by Keith Fitz-Gerald | February 21, 2012 2:22 pm
If you’re a long-term investor, there’s a lot to look forward to. Apple (NASDAQ:AAPL) is much more than a brand; it’s a lifestyle. People tattoo the company’s iconic symbol on their rear ends, for crying out loud!
Always the innovator, Apple has barely scratched the surface with regard to new devices and has hardly tapped into every way in which to use them. People line up thousands-deep to buy newer versions of the company’s most basic products every year, whether they need them or not. That’s something no other tech company has been out able to do. Plus, Apple’s market share is growing overseas, with a particular emphasis on the Pacific Rim.
In China alone, for instance, there’s the potential for an additional 30 million to 50 million iPhone sales in the next 12 months that could add an additional $4 to $6 in EPS to Apple’s bottom line. I remain convinced that Apple could be the world’s first trillion-dollar company, and I’m not alone in my thinking. Since I first voiced that highly controversial opinion a few years ago, many other firms and analysts have joined me.
However, in the short term, Apple’s chart looks like a classic blow-off top — and technically speaking, it is. Last Wednesday, we saw the stock close near the lows of the day after a quick runup and a high volume, high-speed failure midday.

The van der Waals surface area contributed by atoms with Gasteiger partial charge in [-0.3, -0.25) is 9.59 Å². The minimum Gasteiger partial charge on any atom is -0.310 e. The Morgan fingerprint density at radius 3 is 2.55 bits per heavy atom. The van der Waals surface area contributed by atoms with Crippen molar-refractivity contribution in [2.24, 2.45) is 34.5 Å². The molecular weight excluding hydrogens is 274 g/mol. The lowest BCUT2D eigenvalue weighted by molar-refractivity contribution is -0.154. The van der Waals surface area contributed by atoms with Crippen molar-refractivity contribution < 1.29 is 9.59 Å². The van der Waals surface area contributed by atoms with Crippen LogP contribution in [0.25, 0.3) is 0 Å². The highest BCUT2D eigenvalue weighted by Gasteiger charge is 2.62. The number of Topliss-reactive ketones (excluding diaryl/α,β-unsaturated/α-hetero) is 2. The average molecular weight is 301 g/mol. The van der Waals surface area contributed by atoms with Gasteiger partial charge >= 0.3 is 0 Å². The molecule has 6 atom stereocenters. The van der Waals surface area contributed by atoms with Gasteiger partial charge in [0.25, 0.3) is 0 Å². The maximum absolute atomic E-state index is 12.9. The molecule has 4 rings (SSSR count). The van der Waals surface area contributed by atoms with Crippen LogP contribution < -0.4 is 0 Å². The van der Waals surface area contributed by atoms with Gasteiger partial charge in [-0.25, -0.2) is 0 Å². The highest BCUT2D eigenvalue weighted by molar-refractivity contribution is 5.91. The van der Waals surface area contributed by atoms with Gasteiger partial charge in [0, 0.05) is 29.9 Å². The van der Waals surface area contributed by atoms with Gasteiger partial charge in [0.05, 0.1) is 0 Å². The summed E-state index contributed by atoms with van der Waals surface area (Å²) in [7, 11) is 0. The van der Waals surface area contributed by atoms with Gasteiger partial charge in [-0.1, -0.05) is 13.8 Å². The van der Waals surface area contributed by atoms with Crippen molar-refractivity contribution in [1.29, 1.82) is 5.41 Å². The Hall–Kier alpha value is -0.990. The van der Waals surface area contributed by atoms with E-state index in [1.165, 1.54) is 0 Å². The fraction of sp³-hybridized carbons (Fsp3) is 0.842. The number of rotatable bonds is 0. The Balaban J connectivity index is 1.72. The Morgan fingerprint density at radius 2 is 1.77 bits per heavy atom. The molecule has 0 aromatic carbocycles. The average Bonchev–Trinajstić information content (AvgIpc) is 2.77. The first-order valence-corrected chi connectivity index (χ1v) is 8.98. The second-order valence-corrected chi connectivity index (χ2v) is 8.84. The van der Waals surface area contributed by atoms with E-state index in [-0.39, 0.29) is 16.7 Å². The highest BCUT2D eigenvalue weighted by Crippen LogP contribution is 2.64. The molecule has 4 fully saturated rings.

The chart tells the story:
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Like all charts, though, interpreting this is a matter of perspective. Stocks that have run a long way in a short time often require some “digestion,” or to use a market term, “give back.” And Apple is no exception, particularly when you consider the stock has moved up 44.76% in only three months, from $363.57 to $526.29.
If we contrast the prior chart with a longer-term view, we see Apple is simply accelerating ahead of a major trendline (seen below in red). Not only does this speak to a pullback for the company, which traders have simply pushed ahead of itself on nothing more than euphoria, but it also highlights the next logical value buying point, at $463 for aggressive traders — or roughly 6.96% lower than Wednesday’s blow-off-induced close of $497.67.
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Click to EnlargeOf course, if you are more conservative, you could consider buying Apple at roughly $420 to $430, which is where Apple was trading prior to the most recent earnings announcement that fueled this latest run.
When might we get there?
Blow-offs like this one typically set intermediate-term highs that last, on average, 90 to 145 days. Not always, but often, even if the stock wants to run higher in the days ahead, a period of lower price digestion is likely ahead. So there’s a little time to play.
Aggressive traders wanting to play the downside could consider put options or shorting the stock until it gets down to the $460-ish ranges, where there is likely to be aggressive buying support. More conservative investors who want to add to existing Apple positions or establish new ones may find that waiting until the price drops to the $420 area makes more sense.
Either way, be prepared for some volatility. Stocks like Apple that become media darlings tend to take on a life of their own before they settle down and then head higher.
This article originally appeared on Money Morning.
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